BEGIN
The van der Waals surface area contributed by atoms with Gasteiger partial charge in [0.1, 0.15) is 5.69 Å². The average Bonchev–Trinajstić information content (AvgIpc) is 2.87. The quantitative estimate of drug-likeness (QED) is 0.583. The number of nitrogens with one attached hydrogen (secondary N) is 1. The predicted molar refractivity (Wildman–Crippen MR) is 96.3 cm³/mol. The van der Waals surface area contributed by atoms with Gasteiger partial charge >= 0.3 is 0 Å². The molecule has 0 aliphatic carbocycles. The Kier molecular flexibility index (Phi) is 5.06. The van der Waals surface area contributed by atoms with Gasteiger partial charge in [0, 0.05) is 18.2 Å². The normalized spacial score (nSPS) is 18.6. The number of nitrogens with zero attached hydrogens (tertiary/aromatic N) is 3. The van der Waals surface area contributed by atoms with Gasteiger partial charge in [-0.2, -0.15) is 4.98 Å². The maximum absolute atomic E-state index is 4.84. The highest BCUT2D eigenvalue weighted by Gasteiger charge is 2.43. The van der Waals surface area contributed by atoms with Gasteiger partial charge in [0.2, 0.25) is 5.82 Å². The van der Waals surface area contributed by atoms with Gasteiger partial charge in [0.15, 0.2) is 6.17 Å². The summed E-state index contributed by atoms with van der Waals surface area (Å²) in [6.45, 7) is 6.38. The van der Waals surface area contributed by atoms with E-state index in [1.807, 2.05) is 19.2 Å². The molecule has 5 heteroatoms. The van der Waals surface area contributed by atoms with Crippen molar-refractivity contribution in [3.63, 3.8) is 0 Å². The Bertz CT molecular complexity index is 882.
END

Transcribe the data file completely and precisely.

The van der Waals surface area contributed by atoms with Gasteiger partial charge in [0.1, 0.15) is 5.69 Å². The average Bonchev–Trinajstić information content (AvgIpc) is 2.87. The quantitative estimate of drug-likeness (QED) is 0.583. The number of nitrogens with one attached hydrogen (secondary N) is 1. The predicted molar refractivity (Wildman–Crippen MR) is 96.3 cm³/mol. The van der Waals surface area contributed by atoms with Gasteiger partial charge >= 0.3 is 0 Å². The molecule has 0 aliphatic carbocycles. The Kier molecular flexibility index (Phi) is 5.06. The van der Waals surface area contributed by atoms with Gasteiger partial charge in [0, 0.05) is 18.2 Å². The normalized spacial score (nSPS) is 18.6. The number of nitrogens with zero attached hydrogens (tertiary/aromatic N) is 3. The van der Waals surface area contributed by atoms with Gasteiger partial charge in [-0.2, -0.15) is 4.98 Å². The maximum absolute atomic E-state index is 4.84. The highest BCUT2D eigenvalue weighted by Gasteiger charge is 2.43. The van der Waals surface area contributed by atoms with Gasteiger partial charge in [0.2, 0.25) is 5.82 Å². The van der Waals surface area contributed by atoms with Gasteiger partial charge in [0.15, 0.2) is 6.17 Å². The summed E-state index contributed by atoms with van der Waals surface area (Å²) in [6.45, 7) is 6.38. The van der Waals surface area contributed by atoms with E-state index in [1.807, 2.05) is 19.2 Å². The molecule has 5 heteroatoms. The van der Waals surface area contributed by atoms with Crippen molar-refractivity contribution in [3.63, 3.8) is 0 Å². The Bertz CT molecular complexity index is 882.